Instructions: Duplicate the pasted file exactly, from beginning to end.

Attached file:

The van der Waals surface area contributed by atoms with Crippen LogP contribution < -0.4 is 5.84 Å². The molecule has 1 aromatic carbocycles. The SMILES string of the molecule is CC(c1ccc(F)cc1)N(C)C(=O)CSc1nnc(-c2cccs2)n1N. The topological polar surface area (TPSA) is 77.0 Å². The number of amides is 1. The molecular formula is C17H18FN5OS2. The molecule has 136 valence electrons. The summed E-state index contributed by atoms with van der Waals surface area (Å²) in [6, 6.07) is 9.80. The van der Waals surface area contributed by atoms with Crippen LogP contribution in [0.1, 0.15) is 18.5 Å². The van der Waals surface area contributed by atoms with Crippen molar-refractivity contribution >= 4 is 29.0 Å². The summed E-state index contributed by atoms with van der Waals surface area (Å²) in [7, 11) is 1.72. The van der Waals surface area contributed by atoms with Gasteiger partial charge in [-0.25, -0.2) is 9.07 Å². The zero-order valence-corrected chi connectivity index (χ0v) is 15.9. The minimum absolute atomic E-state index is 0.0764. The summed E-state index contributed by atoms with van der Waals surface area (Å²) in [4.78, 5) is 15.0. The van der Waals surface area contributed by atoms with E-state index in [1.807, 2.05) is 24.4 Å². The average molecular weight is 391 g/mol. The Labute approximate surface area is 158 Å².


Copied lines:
The van der Waals surface area contributed by atoms with Crippen LogP contribution < -0.4 is 5.84 Å². The molecule has 1 aromatic carbocycles. The SMILES string of the molecule is CC(c1ccc(F)cc1)N(C)C(=O)CSc1nnc(-c2cccs2)n1N. The topological polar surface area (TPSA) is 77.0 Å². The number of amides is 1. The molecular formula is C17H18FN5OS2. The molecule has 136 valence electrons. The summed E-state index contributed by atoms with van der Waals surface area (Å²) in [6, 6.07) is 9.80. The van der Waals surface area contributed by atoms with Crippen LogP contribution in [0.1, 0.15) is 18.5 Å². The van der Waals surface area contributed by atoms with Crippen molar-refractivity contribution >= 4 is 29.0 Å². The summed E-state index contributed by atoms with van der Waals surface area (Å²) in [7, 11) is 1.72. The van der Waals surface area contributed by atoms with Gasteiger partial charge in [-0.25, -0.2) is 9.07 Å². The zero-order valence-corrected chi connectivity index (χ0v) is 15.9. The minimum absolute atomic E-state index is 0.0764. The summed E-state index contributed by atoms with van der Waals surface area (Å²) in [4.78, 5) is 15.0. The van der Waals surface area contributed by atoms with E-state index in [1.807, 2.05) is 24.4 Å². The average molecular weight is 391 g/mol. The Labute approximate surface area is 158 Å².